Borges and I



In ‘Borges and I’ Borges (1899-1986) confronted the deep problems of the self, who we ultimately are, what persists of us when we die, and what our relationship is with the world and with our inner self. He said

It would be an exaggeration to say that ours is a hostile relationship; I live, let myself go on living, so that Borges may contrive his literature, and his literature justifies me

He went on

I am destined to perish, definitively, and only some instant of myself can survive in him [Borges]. Little by little I am giving over everything to him

This is a subject that Borges returns to over and over again: his relationship with himself, with aspects of himself. In ‘The other’  he wrote of his experience of ‘the double”, a subject of some importance in literature as in psychopathology. It is the subject of Dostoyevsky’s The Double, of Shusako Endo’s Shame, of Dicken’s Tale of Two Cities, and of many other Classical Greek plays. In psychopathology it is the fundamental concept unifying the delusional misidentification syndromes including Capgras syndrome, Fregoli syndrome, delusion of intermetamorphosis, delusion of subjective doubles, and others.




Borges wrote

            It was about ten o’clock in the morning. I sat on a bench facing the Charles River. Some five hundred yards distant, on my right, rose a tall building whose name I never knew. Ice floes were borne along on the grey water…Not a soul was in sight…All at once, I had the impression…of having lived that moment once before. Someone had sat down at the other end of the bench. I would have preferred to be alone, but not wishing to appear unsociable I avoided getting up abruptly. The other man had begun to whistle. It was then that the first of the many disquieting things of that morning occurred…’Sir,’ I said, turning to the other man, ‘are you an Uruguayan or an Argentine?’ ‘Argentine, but I’ve lived in Geneva since 1914.’ He replied. There was silence, ‘At number seventeen Malagnou- across from the Orthodox church?’ I asked. He answered in the affirmative. ‘In that case,’ I said straight out, ’your name   is Jorge Luis Borges. I, too, am Jorge Luis Borges. This is 1969 and we’re in the city of Cambridge.’ ‘No,’ he said in a voice that was mine but a bit removed. He paused, then became insistent. ‘I’m here in Geneva, on a bench, a few steps from the Rhone. The strange thing is that we resemble each other, but you’re much older and your hair is grey’.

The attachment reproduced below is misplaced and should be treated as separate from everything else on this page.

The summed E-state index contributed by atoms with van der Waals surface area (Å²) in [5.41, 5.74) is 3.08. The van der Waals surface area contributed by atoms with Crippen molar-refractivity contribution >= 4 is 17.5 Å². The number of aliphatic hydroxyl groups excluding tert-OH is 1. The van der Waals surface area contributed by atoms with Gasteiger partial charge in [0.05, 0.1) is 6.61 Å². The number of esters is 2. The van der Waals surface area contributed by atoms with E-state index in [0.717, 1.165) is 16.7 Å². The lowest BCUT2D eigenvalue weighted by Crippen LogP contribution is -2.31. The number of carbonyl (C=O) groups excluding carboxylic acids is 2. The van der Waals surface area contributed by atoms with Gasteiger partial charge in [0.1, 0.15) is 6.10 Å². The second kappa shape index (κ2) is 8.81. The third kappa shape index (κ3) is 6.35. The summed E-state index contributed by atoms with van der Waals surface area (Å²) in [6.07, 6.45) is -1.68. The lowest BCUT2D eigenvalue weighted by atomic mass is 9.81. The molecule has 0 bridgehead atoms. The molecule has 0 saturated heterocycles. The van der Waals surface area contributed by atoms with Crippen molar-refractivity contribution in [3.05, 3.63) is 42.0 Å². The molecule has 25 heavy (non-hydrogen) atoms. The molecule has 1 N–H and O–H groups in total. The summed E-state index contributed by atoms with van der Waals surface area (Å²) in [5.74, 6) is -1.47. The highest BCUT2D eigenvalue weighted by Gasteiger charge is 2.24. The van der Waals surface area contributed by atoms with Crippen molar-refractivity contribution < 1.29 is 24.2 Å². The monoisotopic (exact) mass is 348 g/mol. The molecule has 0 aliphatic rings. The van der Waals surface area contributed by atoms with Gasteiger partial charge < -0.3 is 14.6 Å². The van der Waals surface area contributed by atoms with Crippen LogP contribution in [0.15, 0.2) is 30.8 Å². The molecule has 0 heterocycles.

Borges in at least 3 poems approaches the same subject, always varying the perspective and in the process delving into the nature of the self. On the face of it, the self is unified in time and place, it is distinct from other subjects of experience and from the inanimate world, and it has agency and thereby moral responsibility. These apparent fundamental aspects are exposed as mere fiction by psychopathology.

Take for instance the unity and constancy of the self. Our capacity to perceive the world as smooth and coherent is a corollary of this. So we see cars or buses travel smoothly from A to B except that is in a few individuals who see vehicles make saltatory jumps (this is the so-called binding problem). We expect that our biography will be a chronologically coherent whole except for individuals with multiple personality disorder. And, our sense of agency is integral to our actions except for individuals with passivity experiences. What psychopathology teaches is that the elemental characteristics of the self, the defining structures of the self are derived from neural mechanisms that can go awry.




Borges, as ever, anticipated psychopathology by sheer imagination. His imaginative capacity was such that he was able to create fiction that examined, indeed exposed the fragile boundaries of what is taken for granted. In the examples above he scrutinised how the self is constituted. How far plurality of self-awareness underpins our consciousness. And, to what degree is memory introspective or permissive of external projections that are perceived in the world.  These are profound questions for philosophy as for clinical neuroscience.

At the end Borges said

            I am no one… I am echo, emptiness, nothing.




Photos by Jan Oyebode

2 thoughts on “Borges and I

  1. Do you mind if I quote a few of your posts as long as I provide
    credit and sources back to your weblog? My blog is
    in the very same area of interest as yours and my users would genuinely benefit from a lot
    of the information you provide here. Please let me know
    if this okay with you. Many thanks!

    1. Dear Cecilia
      Thanks for your message.
      I am happy for you to re blog on your blog, add a link to my blog on your site & quite from my blog with appropriate credit.
      It would be good to see examples of your blog & how you use the material.
      Best wishes,

Leave a Reply

Fill in your details below or click an icon to log in: Logo

You are commenting using your account. Log Out /  Change )

Twitter picture

You are commenting using your Twitter account. Log Out /  Change )

Facebook photo

You are commenting using your Facebook account. Log Out /  Change )

Connecting to %s